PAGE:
The theme of this blog post has emerged from my fascination with Kara Walker’s latest artwork, Fons Americanus which is currently on display at Tate Modern. The main reason behind my choice to write on the specific piece is principally the fact that I have not seen it yet and how completely and utterly devastated I feel about this.
There’s something about Kara Walker’s work that screams me; The artwork demands for the spectator to be there, not only to see, but mostly to feel and to sense; to be present.
Kara Walker is an American contemporary painter best known for her black cut-paper silhouettes. Her work deals with race, gender and violence. What’s mostly genius about her approach though is that she deals with these controversial topics by ‘mocking’ the stereotypes.
Perhaps the best way to understand Fons Americanus is by looking at it as a monument dedicated to the victims of British slavery. The enormous sculpture is occupied by human figures and sharks which are accompanied by the running water. Kara Walker was deeply inspired by the Queen Victoria memorial outside the Buckingham Palace, one of the many European sculptures/fountains celebrating imperialism, the State and the Empire. Fons Americanus performs as a counter-stereotype, urging the spectator to remember what was meant to be forgotten by the structure of our society today.
I thought it would be fun and simultaneously interesting to make one of my best friends who was in London a month ago to go and see the artwork and give me feedback (she loves me TOO much). Having no prior knowledge on Kara Walker or the artwork itself, she wrote down her thoughts after her experience of viewing the fountain.
These are her notes, exactly the way she sent them to me:
-The faces portrayed on the fountain were disturbing, like people literally drowning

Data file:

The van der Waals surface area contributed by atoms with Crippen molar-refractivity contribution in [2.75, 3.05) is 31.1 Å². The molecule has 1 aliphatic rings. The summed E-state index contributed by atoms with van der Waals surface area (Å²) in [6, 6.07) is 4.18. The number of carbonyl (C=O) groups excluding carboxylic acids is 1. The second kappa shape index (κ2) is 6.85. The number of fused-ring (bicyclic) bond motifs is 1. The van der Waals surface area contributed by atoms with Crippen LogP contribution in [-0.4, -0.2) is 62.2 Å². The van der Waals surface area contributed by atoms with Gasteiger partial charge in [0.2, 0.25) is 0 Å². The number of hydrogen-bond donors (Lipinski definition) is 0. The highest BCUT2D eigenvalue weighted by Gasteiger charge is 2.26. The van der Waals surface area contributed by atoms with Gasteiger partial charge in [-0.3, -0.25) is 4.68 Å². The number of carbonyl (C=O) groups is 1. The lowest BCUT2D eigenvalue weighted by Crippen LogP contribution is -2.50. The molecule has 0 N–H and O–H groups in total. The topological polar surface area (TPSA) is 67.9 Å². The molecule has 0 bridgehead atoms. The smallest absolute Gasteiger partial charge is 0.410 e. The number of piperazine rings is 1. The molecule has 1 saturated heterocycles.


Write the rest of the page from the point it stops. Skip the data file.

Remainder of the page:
-The apathy of the pirate not even looking at the people drowning
-The water around the fountain is too shallow for the sharks-are they escaping from something?
-The posture of the woman(laid back; hands hanging) à highlights how devastated/helpless/desperate she is à her breasts are also exposed à only female; the rest are male à violated?
The powerful emotion that radiates from the artwork is of no requirement of prior knowledge on the piece and this is exactly what I wanted to prove by having my friend go there. It does not only manage to capture the pain, violence and sorrow of the slave trade but it also makes the spectator think, question what they are being exposed to.
I asked her to comment on the atmosphere of the room and the other spectators present; She used the words ‘silence’, ‘confused’, ‘worried’ and ‘concerned’. She also thanked me for telling her to go and see it and was so fascinated by it that she had to go on google and read Kara Walker’s whole process in creating it.
Her work is genius and heart-breaking. Stunning and upsetting. But it sure manages to do one thing: it strikes and affects you in ways you are unprepared to by just changing the narrative we have all accepted. I urge you to go and see the sculpture because I certainly will and won’t forgive myself if I don’t.
Written by Maria Mavri.